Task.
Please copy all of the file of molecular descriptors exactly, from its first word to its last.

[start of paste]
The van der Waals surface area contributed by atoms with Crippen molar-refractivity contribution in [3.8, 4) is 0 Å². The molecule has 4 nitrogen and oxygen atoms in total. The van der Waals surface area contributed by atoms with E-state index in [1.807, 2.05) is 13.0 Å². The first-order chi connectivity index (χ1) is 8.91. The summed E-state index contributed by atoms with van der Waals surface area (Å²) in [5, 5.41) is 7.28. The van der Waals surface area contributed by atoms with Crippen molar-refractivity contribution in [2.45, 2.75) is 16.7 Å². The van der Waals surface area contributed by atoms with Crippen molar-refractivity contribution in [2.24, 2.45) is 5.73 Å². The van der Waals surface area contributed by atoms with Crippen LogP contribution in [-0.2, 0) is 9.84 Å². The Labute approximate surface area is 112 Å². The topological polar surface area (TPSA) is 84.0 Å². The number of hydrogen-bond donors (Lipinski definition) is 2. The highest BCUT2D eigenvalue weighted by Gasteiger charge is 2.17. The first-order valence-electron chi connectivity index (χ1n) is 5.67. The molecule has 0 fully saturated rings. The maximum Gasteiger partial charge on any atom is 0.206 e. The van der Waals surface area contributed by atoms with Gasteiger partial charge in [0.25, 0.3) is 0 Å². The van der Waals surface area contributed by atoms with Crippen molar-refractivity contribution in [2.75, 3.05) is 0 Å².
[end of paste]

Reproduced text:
The van der Waals surface area contributed by atoms with Crippen molar-refractivity contribution in [3.8, 4) is 0 Å². The molecule has 4 nitrogen and oxygen atoms in total. The van der Waals surface area contributed by atoms with E-state index in [1.807, 2.05) is 13.0 Å². The first-order chi connectivity index (χ1) is 8.91. The summed E-state index contributed by atoms with van der Waals surface area (Å²) in [5, 5.41) is 7.28. The van der Waals surface area contributed by atoms with Crippen molar-refractivity contribution in [2.45, 2.75) is 16.7 Å². The van der Waals surface area contributed by atoms with Crippen molar-refractivity contribution in [2.24, 2.45) is 5.73 Å². The van der Waals surface area contributed by atoms with Crippen LogP contribution in [-0.2, 0) is 9.84 Å². The Labute approximate surface area is 112 Å². The topological polar surface area (TPSA) is 84.0 Å². The number of hydrogen-bond donors (Lipinski definition) is 2. The highest BCUT2D eigenvalue weighted by Gasteiger charge is 2.17. The first-order valence-electron chi connectivity index (χ1n) is 5.67. The molecule has 0 fully saturated rings. The maximum Gasteiger partial charge on any atom is 0.206 e. The van der Waals surface area contributed by atoms with Gasteiger partial charge in [0.25, 0.3) is 0 Å². The van der Waals surface area contributed by atoms with Crippen molar-refractivity contribution in [2.75, 3.05) is 0 Å².